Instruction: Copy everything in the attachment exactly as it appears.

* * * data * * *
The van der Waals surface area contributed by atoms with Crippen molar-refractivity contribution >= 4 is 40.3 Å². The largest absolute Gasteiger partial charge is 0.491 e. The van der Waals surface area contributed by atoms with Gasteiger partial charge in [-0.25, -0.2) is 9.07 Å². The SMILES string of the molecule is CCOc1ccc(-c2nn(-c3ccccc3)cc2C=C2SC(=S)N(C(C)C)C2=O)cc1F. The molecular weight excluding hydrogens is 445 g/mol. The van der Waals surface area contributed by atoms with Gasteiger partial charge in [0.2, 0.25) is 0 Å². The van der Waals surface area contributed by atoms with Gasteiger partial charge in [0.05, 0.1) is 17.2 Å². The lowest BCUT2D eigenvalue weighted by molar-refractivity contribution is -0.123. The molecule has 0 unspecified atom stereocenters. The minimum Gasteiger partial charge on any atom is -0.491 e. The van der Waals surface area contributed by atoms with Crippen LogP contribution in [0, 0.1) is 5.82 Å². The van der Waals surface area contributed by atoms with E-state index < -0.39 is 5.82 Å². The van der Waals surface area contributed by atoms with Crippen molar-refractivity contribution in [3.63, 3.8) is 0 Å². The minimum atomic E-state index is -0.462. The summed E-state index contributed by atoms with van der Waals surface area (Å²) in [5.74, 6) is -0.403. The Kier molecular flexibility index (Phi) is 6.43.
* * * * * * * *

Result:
The van der Waals surface area contributed by atoms with Crippen molar-refractivity contribution >= 4 is 40.3 Å². The largest absolute Gasteiger partial charge is 0.491 e. The van der Waals surface area contributed by atoms with Gasteiger partial charge in [-0.25, -0.2) is 9.07 Å². The SMILES string of the molecule is CCOc1ccc(-c2nn(-c3ccccc3)cc2C=C2SC(=S)N(C(C)C)C2=O)cc1F. The molecular weight excluding hydrogens is 445 g/mol. The van der Waals surface area contributed by atoms with Gasteiger partial charge in [0.2, 0.25) is 0 Å². The van der Waals surface area contributed by atoms with Gasteiger partial charge in [0.05, 0.1) is 17.2 Å². The lowest BCUT2D eigenvalue weighted by molar-refractivity contribution is -0.123. The molecule has 0 unspecified atom stereocenters. The minimum Gasteiger partial charge on any atom is -0.491 e. The van der Waals surface area contributed by atoms with Crippen LogP contribution in [0, 0.1) is 5.82 Å². The van der Waals surface area contributed by atoms with E-state index < -0.39 is 5.82 Å². The van der Waals surface area contributed by atoms with Crippen molar-refractivity contribution in [3.63, 3.8) is 0 Å². The minimum atomic E-state index is -0.462. The summed E-state index contributed by atoms with van der Waals surface area (Å²) in [5.74, 6) is -0.403. The Kier molecular flexibility index (Phi) is 6.43.